Just one or two bad investments can become a plague to your personal finances and ruin your budget. From term deposits to stocks and much, much more, how do you know left from right? How will you choose a good investment, or be able to spot a bad investment?
Some investment vehicles are not for everyone. Unless you are quite the savvy investor, you should be aware of some investments that should come with a warning sign:
- Airlines: "At the end of the day, it’s a commodity,” says Anne Brennan of the Fiscal Times. Airlines are a high risk investment.
- Penny Stocks: These may also be very dangerous territory for the unwary.
- Hedge Funds: High risk and expensive, hedge fund investments may not work out as planned…
- New Internet IPOs
Other specific investment worries can be common sense to spot. Take an expensive property investment, for example - whether you plan to live in it, rent it out, or do something else with it, you could be in way over your head financially if the investment becomes more than you expected. By the time you go through the home insurance comparison and pay for property taxes and maintenance, for example, you’ll see the costs mount up. This can extend your credit beyond your safety zone.
How to Avoid Risky Investments
Some general common sense investment advice can save you from a potentially bad investment. For instance, consider the following tips:
- Avoid making investments that involve surrender charges
- Be wary of investments that are not liquid, and be aware of terms and conditions on early withdrawal of your investment
- Investments that pay upfront commissions may be "too good to be true"
Even for those that are new to investing, a little reading of reliable information will give you a fair idea of what investment types may or may not suit you. Before you dive into things, however, there are a few more tips you might like to think about:
- Do Your Research: Never get involved in investments that you don’t understand. Examine rates, terms, and other things you need to know to understand how it works and your rights/options.
- Diversify: Don’t put all your eggs in one basket, as the saying goes, unless it's a very low-risk basket.
- Work With Your Budget: You have to make sure the mathematics will come ou in your favour. Are you neglecting your emergency savings in order to invest, for example? Should you be paying off a debt or saving for a known expense instead of investing your money? At the end of the day, it's your call.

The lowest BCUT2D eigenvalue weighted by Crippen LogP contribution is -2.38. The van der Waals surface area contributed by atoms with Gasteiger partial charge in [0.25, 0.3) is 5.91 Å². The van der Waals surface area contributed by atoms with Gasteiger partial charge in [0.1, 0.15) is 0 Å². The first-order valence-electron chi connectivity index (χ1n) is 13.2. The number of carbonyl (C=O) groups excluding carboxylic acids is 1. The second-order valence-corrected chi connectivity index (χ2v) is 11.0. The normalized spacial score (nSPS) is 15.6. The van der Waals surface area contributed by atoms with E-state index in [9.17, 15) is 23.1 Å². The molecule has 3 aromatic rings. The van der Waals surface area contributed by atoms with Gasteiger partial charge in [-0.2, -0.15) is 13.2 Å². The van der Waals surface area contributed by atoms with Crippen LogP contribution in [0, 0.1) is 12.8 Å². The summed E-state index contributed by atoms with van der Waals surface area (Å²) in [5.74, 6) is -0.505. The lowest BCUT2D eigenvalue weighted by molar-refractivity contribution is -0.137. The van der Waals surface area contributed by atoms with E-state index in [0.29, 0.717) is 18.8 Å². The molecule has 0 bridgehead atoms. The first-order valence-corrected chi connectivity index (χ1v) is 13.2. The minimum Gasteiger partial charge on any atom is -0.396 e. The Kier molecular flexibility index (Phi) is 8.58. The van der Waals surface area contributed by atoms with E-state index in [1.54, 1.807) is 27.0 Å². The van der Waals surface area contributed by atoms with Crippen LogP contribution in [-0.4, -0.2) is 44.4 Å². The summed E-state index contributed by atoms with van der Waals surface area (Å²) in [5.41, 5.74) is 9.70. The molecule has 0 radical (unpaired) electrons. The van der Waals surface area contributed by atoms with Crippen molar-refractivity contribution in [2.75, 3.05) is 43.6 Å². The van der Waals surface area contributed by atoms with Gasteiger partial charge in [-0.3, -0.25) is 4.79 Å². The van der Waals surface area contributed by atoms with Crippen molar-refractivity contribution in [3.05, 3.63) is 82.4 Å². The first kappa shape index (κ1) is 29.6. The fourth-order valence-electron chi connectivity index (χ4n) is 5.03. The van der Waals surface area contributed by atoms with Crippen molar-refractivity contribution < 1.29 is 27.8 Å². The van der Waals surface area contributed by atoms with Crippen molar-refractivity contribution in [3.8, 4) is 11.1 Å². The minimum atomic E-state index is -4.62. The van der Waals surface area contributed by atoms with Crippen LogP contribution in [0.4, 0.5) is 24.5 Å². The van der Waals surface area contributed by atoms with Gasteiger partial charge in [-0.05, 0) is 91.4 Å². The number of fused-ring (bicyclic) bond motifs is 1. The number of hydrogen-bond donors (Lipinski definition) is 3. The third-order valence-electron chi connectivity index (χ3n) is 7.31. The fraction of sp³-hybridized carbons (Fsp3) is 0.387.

Making a Good Investment
What constitutes a good investment will be dependent on your needs. And while we can look at typically strong investments, there will always be a link between your needs and your investment options. Your financial requirements are incredibly important to consider when you look at investments.
Another item we can add to the list of things to consider is your risk tolerance. As many experts have pointed out, this can significantly affect the way you treat investment options. Those who prefer to avoid risk may wish to look at savings funds, term deposits, and other low-risk investments. Others might chopose to look at riskier but potentially more rewarding investments like mutual funds, stocks, and others.
There may not be an easy and obvious choice for you, so give the options some thought. Remember there's no such thing as a "perfect" investment. However, examine your circumstances, your budget, your risk tolerance, and the previous performance of the investments you're considering to see which directions look promising. Do some research and give yourself time to consider your top choices. Beware of the bad investments out there, and keep an eye out for things that seem to good to be true - they often are.
This article is provided by Brian Neese, who shares finance tips on everything from home insurance comparison to term deposit rates.